As many as 70 percent of epilepsy patients can be controlled with anti-seizure medications; however, the remaining 30 percent are thought to have drug-resistant epilepsy with poorly-controlled seizures. The addition or substitution of medications usually does not significantly improve outcomes in this population; in one study, as few as 1 percent of patients receiving a third medication for epilepsy were seizure-free.1
Image of brain after the completion of Stereoelectroencephalography (SEEG).
The Comprehensive Epilepsy Center at Penn State Hershey Medical Center, designated as a level IV epilepsy center by the National Association of Epilepsy Centers (NAEC), specializes in the treatment of complicated epilepsy cases, and coordinates multi-disciplinary care for the diagnosis, evaluation, and treatment of both adult and pediatric epilepsy. Medical Director Jayant Acharya, M.D., points out that since the facility also participates in both surgical and medical research, eligible patients may have access to pre-approval medications through participation in clinical trials.
If results of both standard and ambulatory EEG prove inconclusive, more extensive monitoring takes place in the inpatient Epilepsy Monitoring Unit (EMU), where patients are monitored by a team of experts while various tests are performed, from noninvasive video-EEG monitoring up to invasive intracranial monitoring with subdural or intracerebral depth electrode placement.
Robert Harbaugh, M.D., professor and chair of Penn State Hershey Neurosurgery and director of Penn State Hershey Neuroscience Institute, has been chosen as president-elect of the Society of Neurological Surgeons (SNS). The SNS is the oldest neurological society in the world and includes leaders in neurosurgical residency education. Harbaugh also serves as president of the American Association of Neurological Surgeons and as vice-chair of the American Board of Neurological Surgery.
Penn State Center for Neural Engineering has combined its research mission with the clinical mission of Penn State Hershey Neuroscience Institute to develop a Smart ICU, using the data collection and synthesis method known as predictive modeling to deliver patient-specific care. Although its use in medicine is relatively new, predictive modeling has proven successful in areas as diverse and complex as weather forecasting and aviation.1
Currently, medical practitioners are presented with a multitude of variables relating to critically ill patients—as many as 200 during one session of rounds alone—and must make time-sensitive clinical decisions based on these data. This can contribute to ongoing information overload and even lead to preventable medical errors.2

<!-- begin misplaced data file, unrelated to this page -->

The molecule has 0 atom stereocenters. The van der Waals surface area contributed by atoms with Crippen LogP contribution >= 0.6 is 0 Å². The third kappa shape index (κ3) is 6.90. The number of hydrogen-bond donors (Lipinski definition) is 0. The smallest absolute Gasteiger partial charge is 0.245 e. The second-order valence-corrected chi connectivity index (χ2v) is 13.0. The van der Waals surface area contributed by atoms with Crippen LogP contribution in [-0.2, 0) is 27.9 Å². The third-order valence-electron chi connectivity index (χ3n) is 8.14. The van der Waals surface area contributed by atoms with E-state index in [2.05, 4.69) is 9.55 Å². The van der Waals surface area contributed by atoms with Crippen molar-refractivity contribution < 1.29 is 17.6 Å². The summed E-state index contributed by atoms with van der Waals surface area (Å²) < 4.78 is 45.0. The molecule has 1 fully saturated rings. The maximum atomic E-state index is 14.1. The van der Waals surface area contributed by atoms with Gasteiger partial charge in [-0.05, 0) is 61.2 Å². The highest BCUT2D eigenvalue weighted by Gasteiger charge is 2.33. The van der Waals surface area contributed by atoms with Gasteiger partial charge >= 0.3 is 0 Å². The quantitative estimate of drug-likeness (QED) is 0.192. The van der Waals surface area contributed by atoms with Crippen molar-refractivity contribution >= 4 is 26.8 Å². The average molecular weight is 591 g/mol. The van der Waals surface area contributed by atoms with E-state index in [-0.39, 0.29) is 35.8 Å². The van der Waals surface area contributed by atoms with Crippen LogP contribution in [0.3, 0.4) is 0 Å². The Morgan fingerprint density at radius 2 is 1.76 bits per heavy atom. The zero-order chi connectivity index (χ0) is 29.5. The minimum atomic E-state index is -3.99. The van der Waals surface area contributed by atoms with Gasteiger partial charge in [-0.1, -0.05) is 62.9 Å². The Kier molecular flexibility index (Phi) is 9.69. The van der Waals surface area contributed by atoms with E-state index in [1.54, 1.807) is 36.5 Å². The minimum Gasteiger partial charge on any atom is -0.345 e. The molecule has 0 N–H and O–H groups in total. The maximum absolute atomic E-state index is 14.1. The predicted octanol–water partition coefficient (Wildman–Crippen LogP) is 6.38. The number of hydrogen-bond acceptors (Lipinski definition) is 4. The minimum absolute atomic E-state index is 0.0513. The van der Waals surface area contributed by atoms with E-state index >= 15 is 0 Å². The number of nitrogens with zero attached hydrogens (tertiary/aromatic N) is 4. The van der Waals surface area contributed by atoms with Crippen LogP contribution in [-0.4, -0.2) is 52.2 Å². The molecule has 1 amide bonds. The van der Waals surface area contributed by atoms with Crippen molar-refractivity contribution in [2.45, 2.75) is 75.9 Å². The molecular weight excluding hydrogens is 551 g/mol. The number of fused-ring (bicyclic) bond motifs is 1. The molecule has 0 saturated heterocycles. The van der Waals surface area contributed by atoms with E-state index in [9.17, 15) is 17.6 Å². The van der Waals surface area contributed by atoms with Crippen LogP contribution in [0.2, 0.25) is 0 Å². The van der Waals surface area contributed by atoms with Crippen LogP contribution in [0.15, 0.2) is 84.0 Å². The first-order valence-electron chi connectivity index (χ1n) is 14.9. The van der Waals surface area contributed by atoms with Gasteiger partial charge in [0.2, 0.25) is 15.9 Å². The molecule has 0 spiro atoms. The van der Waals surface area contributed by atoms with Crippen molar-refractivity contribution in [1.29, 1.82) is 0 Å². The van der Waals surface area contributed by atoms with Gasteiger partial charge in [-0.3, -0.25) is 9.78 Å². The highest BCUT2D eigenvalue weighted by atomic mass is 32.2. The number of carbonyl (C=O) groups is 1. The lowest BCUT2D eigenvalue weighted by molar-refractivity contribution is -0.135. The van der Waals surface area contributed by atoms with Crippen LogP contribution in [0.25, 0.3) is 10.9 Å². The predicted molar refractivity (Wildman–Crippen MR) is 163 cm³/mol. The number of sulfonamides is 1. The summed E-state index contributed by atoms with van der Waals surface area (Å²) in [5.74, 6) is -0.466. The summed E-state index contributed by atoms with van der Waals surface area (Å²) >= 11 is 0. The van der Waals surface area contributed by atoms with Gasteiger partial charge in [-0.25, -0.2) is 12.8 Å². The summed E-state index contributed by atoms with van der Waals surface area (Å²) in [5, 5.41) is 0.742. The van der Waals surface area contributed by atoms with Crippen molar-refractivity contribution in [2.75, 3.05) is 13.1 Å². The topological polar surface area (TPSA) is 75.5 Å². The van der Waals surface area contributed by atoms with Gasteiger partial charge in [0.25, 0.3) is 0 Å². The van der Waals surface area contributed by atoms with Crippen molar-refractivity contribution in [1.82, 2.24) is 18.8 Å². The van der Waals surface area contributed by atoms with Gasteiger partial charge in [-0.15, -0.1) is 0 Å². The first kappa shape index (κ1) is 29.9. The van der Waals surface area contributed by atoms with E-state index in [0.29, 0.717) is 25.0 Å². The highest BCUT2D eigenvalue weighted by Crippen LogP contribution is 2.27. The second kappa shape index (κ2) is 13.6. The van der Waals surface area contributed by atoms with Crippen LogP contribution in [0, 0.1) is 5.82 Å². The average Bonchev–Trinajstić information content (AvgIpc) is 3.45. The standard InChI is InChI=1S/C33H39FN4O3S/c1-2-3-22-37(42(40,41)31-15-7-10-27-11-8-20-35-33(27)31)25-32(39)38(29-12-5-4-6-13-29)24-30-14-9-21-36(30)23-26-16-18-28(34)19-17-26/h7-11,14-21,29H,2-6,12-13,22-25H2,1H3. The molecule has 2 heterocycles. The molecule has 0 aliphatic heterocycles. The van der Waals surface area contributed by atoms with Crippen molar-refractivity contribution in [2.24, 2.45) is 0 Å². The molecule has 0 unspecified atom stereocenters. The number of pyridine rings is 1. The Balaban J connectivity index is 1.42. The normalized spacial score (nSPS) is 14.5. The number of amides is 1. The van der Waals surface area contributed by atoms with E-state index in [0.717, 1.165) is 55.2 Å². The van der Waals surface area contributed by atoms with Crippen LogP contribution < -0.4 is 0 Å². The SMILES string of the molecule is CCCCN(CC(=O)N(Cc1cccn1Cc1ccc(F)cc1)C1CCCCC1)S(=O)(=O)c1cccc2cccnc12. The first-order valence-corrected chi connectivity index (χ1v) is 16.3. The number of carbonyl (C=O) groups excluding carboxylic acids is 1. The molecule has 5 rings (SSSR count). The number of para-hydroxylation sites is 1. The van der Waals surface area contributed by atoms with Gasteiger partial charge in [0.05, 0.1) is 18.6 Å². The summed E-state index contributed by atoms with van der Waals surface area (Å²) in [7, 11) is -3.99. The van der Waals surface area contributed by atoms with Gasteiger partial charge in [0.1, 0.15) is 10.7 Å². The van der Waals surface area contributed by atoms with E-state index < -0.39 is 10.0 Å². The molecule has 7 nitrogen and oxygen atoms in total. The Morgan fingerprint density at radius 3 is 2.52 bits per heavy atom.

J. Christopher Zacko, M.D., director of Penn State Hershey Neuroscience Critical Care Unit, states, “In addition to the standard measurement of intracranial pressure (ICP), factors such as microdialysis, cerebral blood flow, sodium levels, and cerebral oxygen pressure can all be important in the treatment of brain-injured patients.” Continues Steven Schiff, M.D., Ph.D., director of the Center for Neural Engineering, “When all this data is collected and analyzed in real time—we can better determine what’s going on with a patient. It’s too much data to keep in your head, but a predictive computer model can produce recommendations. Call it the ‘Big Data’ approach.” He cites a patient in whom intracranial pressure (ICP) is not yet elevated. Predictive modeling may suggest treatment methodologies that would prevent ICP from rising in the first place – which it almost surely would do otherwise.
L to R: Kevin Cockroft, M.D., Jennifer Humbert, R.N., and Ray Reichwein, M.D.
LionNet, Penn State Hershey’s regional stroke care network, offers real-time video consults with doctors in area emergency departments (EDs) and Penn State Hershey specialists, providing faster diagnosis and treatment of strokes for patients throughout central Pennsylvania.
“When patients come to an ED with suspected stroke, they need immediate evaluation by a specialist who can confirm the diagnosis and make treatment recommendations,” said Jennifer Humbert, R.N., Penn State Hershey LionNet coordinator. Continue reading
Penn State Milton S. Hershey Medical Center’s designation as the only comprehensive stroke center in central Pennsylvania means that patients who require treatment beyond administration of the clot-busting tPA drug can get the care they need.
Several hospitals in the central Pennsylvania region have now become certified or primary stroke centers [see graphic for explanation on the differences between certifications].
Many hospitals have increased their rates of diagnosis and tPA administration as a result of a telemedicine partnership with Penn State Hershey.
Still, about a quarter of stroke patients need advanced interventions that only an academic or comprehensive stroke center like Penn State Hershey can provide.